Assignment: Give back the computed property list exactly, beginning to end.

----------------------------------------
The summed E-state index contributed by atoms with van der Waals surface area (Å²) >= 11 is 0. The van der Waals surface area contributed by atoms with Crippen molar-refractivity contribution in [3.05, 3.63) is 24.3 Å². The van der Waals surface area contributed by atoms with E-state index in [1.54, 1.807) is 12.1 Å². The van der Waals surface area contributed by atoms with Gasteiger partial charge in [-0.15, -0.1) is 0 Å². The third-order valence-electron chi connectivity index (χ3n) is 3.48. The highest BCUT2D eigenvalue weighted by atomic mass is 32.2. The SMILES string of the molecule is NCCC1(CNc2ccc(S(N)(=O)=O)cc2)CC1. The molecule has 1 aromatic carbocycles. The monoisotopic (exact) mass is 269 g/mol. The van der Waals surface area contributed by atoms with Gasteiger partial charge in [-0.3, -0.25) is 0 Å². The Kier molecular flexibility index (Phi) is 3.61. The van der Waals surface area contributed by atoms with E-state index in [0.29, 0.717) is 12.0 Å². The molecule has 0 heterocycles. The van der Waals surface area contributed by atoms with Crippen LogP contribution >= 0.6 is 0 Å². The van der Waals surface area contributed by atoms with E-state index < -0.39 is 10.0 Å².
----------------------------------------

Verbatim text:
The summed E-state index contributed by atoms with van der Waals surface area (Å²) >= 11 is 0. The van der Waals surface area contributed by atoms with Crippen molar-refractivity contribution in [3.05, 3.63) is 24.3 Å². The van der Waals surface area contributed by atoms with E-state index in [1.54, 1.807) is 12.1 Å². The van der Waals surface area contributed by atoms with Gasteiger partial charge in [-0.15, -0.1) is 0 Å². The third-order valence-electron chi connectivity index (χ3n) is 3.48. The highest BCUT2D eigenvalue weighted by atomic mass is 32.2. The SMILES string of the molecule is NCCC1(CNc2ccc(S(N)(=O)=O)cc2)CC1. The molecule has 1 aromatic carbocycles. The monoisotopic (exact) mass is 269 g/mol. The van der Waals surface area contributed by atoms with Gasteiger partial charge in [-0.3, -0.25) is 0 Å². The Kier molecular flexibility index (Phi) is 3.61. The van der Waals surface area contributed by atoms with E-state index in [0.29, 0.717) is 12.0 Å². The molecule has 0 heterocycles. The van der Waals surface area contributed by atoms with Crippen LogP contribution >= 0.6 is 0 Å². The van der Waals surface area contributed by atoms with E-state index < -0.39 is 10.0 Å².